The Police would like to alert members of the public to a recent rise in cases of China officials impersonation scams. In the first half of 2020, the Police received at least 224 reports of such scams, with total losses amounting to more than $11.0 million. This was an 85.1% increase in reports compared to the same period last year, where the Police received 121 reports of such scams, with total losses amounting to more than $7.1 million.

In China officials impersonation scams, scammers often impersonate staff from courier companies, telecommunication service providers, or officers from government organisations, informing victims of the following:

  • A mobile number or bank account registered in their name is linked to a crime;
  • There is a pending court case against them; and/or
  • They had committed a criminal offence and are required to assist in investigations.

The victims would be duped into believing that their identities had been misused and that they would need to provide their personal information such as NRIC, passport details and internet banking credentials for investigation in order to absolve themselves from any criminal offence. They would subsequently be told to transfer money to other bank accounts. In some cases, the scammers would make unauthorised withdrawals of funds from the victims’ bank accounts.

In recent cases, some victims were asked to work for the scammers posing as ‘Police’ to collect money from other persons, who are actually victims of the same scam. To lend credence to their claims, scammers would send documents that resemble court documents to the victims by email.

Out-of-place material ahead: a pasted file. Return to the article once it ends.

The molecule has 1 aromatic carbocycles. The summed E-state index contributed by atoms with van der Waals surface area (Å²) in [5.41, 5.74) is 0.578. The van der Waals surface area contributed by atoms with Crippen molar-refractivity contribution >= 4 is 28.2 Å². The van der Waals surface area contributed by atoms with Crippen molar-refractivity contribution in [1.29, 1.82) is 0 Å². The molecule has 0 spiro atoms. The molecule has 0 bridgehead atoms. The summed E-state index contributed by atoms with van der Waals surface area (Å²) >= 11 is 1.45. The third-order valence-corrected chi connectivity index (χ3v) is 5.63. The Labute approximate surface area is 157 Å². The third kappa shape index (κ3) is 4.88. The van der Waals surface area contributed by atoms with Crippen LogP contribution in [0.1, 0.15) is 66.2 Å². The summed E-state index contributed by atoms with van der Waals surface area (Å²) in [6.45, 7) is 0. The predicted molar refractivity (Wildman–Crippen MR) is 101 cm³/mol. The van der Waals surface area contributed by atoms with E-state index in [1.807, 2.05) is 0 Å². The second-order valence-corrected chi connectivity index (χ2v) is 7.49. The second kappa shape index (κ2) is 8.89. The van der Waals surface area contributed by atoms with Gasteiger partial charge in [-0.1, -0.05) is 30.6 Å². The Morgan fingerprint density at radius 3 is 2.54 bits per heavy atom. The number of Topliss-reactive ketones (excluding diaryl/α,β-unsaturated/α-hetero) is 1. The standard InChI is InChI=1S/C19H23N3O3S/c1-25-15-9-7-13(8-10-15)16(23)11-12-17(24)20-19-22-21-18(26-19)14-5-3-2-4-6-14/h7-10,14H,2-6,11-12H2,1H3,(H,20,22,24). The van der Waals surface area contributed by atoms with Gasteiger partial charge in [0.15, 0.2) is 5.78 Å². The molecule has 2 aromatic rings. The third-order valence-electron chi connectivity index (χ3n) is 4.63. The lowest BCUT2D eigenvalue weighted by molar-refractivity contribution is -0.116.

The Police would like to emphasise to the public that the authorities will not ask them for their banking credentials, to transfer money to bank accounts or to meet strangers to pass or receive money and documents.  Members of the public are advised to take the following precautions when they receive unsolicited calls, especially from unknown parties:

  1. Don’t panic– Ignore the calls and caller’s instructions. No government agency will request for transfer of money, personal details or bank account login credentials over the phone. Call a trusted friend or talk to a relative before you act as you may be overwhelmed by emotion and err in your judgment.


  1. Don’t believe– Scammers may use caller ID spoofing technology to mask the actual phone number and display a different number. Calls that appear to be from a local number may not actually be made from Singapore. From 15 April 2020, all incoming international calls will be prefixed with a plus (+) sign. Stay vigilant when receiving any unexpected international calls, and reject those which spoof local numbers.


  1. Don’t give– Never disclose your name, identification number, passport details, contact details, bank account or credit card details, and One-Time-Password (OTP) to anyone. Such information will be abused by criminals.

If you wish to provide any information related to such scams, please call the Police hotline at 1800-255-0000, or submit it online at www.police.gov.sg/iwitness.  If you require urgent Police assistance, please dial ‘999’.

For scam-related advice, please call the National Crime Prevention Council’s anti-scam helpline at 1800-722-6688 or visit www.scamalert.sg. Join the ‘let’s fight scams’ campaign at www.scamalert.sg/fight by signing up as an advocate to receive up-to-date messages and share them with your family and friends. Together, we can help stop scams and prevent our loved ones from becoming the next scam victim.



Source: Voice of America